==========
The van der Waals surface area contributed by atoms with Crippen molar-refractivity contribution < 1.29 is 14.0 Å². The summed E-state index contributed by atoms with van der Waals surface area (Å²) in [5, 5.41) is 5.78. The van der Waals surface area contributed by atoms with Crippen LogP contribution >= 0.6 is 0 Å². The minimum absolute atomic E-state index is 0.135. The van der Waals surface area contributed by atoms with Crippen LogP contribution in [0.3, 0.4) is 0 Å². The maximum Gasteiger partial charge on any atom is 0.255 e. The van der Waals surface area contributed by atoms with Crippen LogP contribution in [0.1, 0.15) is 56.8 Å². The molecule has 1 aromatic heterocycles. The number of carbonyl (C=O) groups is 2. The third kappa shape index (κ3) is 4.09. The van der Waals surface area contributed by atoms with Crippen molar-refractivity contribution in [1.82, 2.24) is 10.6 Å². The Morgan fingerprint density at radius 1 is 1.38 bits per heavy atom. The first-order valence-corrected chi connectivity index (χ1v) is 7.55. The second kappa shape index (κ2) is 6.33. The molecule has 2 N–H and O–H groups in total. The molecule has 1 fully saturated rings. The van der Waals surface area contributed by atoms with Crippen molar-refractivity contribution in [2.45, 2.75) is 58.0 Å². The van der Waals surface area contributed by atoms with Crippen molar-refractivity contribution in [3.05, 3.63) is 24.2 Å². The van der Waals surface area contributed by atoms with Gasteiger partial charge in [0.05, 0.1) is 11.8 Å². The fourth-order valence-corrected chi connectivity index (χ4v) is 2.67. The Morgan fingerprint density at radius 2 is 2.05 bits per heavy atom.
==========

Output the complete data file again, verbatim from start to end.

The van der Waals surface area contributed by atoms with Crippen molar-refractivity contribution < 1.29 is 14.0 Å². The summed E-state index contributed by atoms with van der Waals surface area (Å²) in [5, 5.41) is 5.78. The van der Waals surface area contributed by atoms with Crippen LogP contribution >= 0.6 is 0 Å². The minimum absolute atomic E-state index is 0.135. The van der Waals surface area contributed by atoms with Crippen LogP contribution in [0.3, 0.4) is 0 Å². The maximum Gasteiger partial charge on any atom is 0.255 e. The van der Waals surface area contributed by atoms with Crippen LogP contribution in [0.1, 0.15) is 56.8 Å². The molecule has 1 aromatic heterocycles. The number of carbonyl (C=O) groups is 2. The third kappa shape index (κ3) is 4.09. The van der Waals surface area contributed by atoms with Crippen molar-refractivity contribution in [1.82, 2.24) is 10.6 Å². The Morgan fingerprint density at radius 1 is 1.38 bits per heavy atom. The first-order valence-corrected chi connectivity index (χ1v) is 7.55. The second kappa shape index (κ2) is 6.33. The molecule has 2 N–H and O–H groups in total. The molecule has 1 fully saturated rings. The van der Waals surface area contributed by atoms with Crippen molar-refractivity contribution in [2.45, 2.75) is 58.0 Å². The van der Waals surface area contributed by atoms with Crippen molar-refractivity contribution in [3.05, 3.63) is 24.2 Å². The van der Waals surface area contributed by atoms with Gasteiger partial charge in [0.05, 0.1) is 11.8 Å². The fourth-order valence-corrected chi connectivity index (χ4v) is 2.67. The Morgan fingerprint density at radius 2 is 2.05 bits per heavy atom.